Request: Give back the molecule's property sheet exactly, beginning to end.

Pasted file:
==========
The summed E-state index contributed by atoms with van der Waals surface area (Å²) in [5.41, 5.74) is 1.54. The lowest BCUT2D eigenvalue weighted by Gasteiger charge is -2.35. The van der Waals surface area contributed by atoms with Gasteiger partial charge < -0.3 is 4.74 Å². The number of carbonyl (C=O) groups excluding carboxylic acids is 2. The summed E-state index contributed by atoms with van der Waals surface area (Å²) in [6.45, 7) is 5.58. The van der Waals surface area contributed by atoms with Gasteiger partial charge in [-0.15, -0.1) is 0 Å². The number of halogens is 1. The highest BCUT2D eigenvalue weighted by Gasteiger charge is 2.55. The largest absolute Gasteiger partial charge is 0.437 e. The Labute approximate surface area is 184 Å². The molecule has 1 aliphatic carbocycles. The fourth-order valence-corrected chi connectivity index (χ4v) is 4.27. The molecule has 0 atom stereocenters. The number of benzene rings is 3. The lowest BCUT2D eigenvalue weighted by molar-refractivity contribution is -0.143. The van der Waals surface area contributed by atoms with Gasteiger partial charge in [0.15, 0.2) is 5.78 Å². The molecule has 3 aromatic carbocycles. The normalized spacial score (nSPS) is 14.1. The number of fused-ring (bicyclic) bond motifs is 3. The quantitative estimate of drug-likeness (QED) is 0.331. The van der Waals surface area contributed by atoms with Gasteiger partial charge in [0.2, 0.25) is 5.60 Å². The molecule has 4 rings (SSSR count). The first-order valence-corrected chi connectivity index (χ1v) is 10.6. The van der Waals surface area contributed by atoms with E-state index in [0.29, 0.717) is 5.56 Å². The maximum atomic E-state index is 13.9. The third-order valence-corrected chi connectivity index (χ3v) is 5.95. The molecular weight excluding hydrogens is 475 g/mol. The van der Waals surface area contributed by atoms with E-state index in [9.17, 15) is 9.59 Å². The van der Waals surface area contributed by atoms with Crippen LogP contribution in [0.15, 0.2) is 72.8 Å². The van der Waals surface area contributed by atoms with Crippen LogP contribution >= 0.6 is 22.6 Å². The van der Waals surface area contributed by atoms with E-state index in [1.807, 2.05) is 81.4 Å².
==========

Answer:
The summed E-state index contributed by atoms with van der Waals surface area (Å²) in [5.41, 5.74) is 1.54. The lowest BCUT2D eigenvalue weighted by Gasteiger charge is -2.35. The van der Waals surface area contributed by atoms with Gasteiger partial charge < -0.3 is 4.74 Å². The number of carbonyl (C=O) groups excluding carboxylic acids is 2. The summed E-state index contributed by atoms with van der Waals surface area (Å²) in [6.45, 7) is 5.58. The van der Waals surface area contributed by atoms with Gasteiger partial charge in [-0.15, -0.1) is 0 Å². The number of halogens is 1. The highest BCUT2D eigenvalue weighted by Gasteiger charge is 2.55. The largest absolute Gasteiger partial charge is 0.437 e. The Labute approximate surface area is 184 Å². The molecule has 1 aliphatic carbocycles. The fourth-order valence-corrected chi connectivity index (χ4v) is 4.27. The molecule has 0 atom stereocenters. The number of benzene rings is 3. The lowest BCUT2D eigenvalue weighted by molar-refractivity contribution is -0.143. The van der Waals surface area contributed by atoms with Gasteiger partial charge in [0.15, 0.2) is 5.78 Å². The molecule has 3 aromatic carbocycles. The normalized spacial score (nSPS) is 14.1. The number of fused-ring (bicyclic) bond motifs is 3. The quantitative estimate of drug-likeness (QED) is 0.331. The van der Waals surface area contributed by atoms with Gasteiger partial charge in [0.2, 0.25) is 5.60 Å². The molecule has 4 rings (SSSR count). The first-order valence-corrected chi connectivity index (χ1v) is 10.6. The van der Waals surface area contributed by atoms with E-state index in [0.29, 0.717) is 5.56 Å². The maximum atomic E-state index is 13.9. The third-order valence-corrected chi connectivity index (χ3v) is 5.95. The molecular weight excluding hydrogens is 475 g/mol. The van der Waals surface area contributed by atoms with E-state index in [9.17, 15) is 9.59 Å². The van der Waals surface area contributed by atoms with Crippen LogP contribution in [0.15, 0.2) is 72.8 Å². The van der Waals surface area contributed by atoms with Crippen LogP contribution >= 0.6 is 22.6 Å². The van der Waals surface area contributed by atoms with E-state index in [1.807, 2.05) is 81.4 Å².